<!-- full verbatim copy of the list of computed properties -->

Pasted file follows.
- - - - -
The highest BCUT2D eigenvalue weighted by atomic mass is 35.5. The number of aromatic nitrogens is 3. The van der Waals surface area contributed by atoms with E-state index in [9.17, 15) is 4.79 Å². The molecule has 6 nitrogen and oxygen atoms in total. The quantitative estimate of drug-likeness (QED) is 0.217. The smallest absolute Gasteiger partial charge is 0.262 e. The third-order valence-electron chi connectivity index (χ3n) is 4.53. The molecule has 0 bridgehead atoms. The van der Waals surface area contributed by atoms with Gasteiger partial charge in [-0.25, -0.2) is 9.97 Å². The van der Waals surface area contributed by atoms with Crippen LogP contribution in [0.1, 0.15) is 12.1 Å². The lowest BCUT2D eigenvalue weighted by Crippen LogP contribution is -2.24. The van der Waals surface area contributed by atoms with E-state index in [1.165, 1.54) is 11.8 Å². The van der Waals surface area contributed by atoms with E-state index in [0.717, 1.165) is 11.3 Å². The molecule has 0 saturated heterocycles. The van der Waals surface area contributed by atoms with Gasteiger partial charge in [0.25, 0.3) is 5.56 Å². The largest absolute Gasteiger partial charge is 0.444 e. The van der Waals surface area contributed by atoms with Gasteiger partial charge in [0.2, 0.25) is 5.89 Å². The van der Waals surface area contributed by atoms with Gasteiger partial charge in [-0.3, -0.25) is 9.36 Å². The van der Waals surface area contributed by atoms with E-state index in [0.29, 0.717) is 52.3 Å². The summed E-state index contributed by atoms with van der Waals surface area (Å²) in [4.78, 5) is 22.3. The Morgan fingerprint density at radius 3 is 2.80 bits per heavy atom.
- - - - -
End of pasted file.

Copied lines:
The highest BCUT2D eigenvalue weighted by atomic mass is 35.5. The number of aromatic nitrogens is 3. The van der Waals surface area contributed by atoms with E-state index in [9.17, 15) is 4.79 Å². The molecule has 6 nitrogen and oxygen atoms in total. The quantitative estimate of drug-likeness (QED) is 0.217. The smallest absolute Gasteiger partial charge is 0.262 e. The third-order valence-electron chi connectivity index (χ3n) is 4.53. The molecule has 0 bridgehead atoms. The van der Waals surface area contributed by atoms with Gasteiger partial charge in [-0.25, -0.2) is 9.97 Å². The van der Waals surface area contributed by atoms with Crippen LogP contribution in [0.1, 0.15) is 12.1 Å². The lowest BCUT2D eigenvalue weighted by Crippen LogP contribution is -2.24. The van der Waals surface area contributed by atoms with E-state index in [1.165, 1.54) is 11.8 Å². The van der Waals surface area contributed by atoms with E-state index in [0.717, 1.165) is 11.3 Å². The molecule has 0 saturated heterocycles. The van der Waals surface area contributed by atoms with Gasteiger partial charge in [0.25, 0.3) is 5.56 Å². The largest absolute Gasteiger partial charge is 0.444 e. The van der Waals surface area contributed by atoms with Gasteiger partial charge in [0.2, 0.25) is 5.89 Å². The van der Waals surface area contributed by atoms with Gasteiger partial charge in [-0.3, -0.25) is 9.36 Å². The van der Waals surface area contributed by atoms with E-state index in [0.29, 0.717) is 52.3 Å². The summed E-state index contributed by atoms with van der Waals surface area (Å²) in [4.78, 5) is 22.3. The Morgan fingerprint density at radius 3 is 2.80 bits per heavy atom.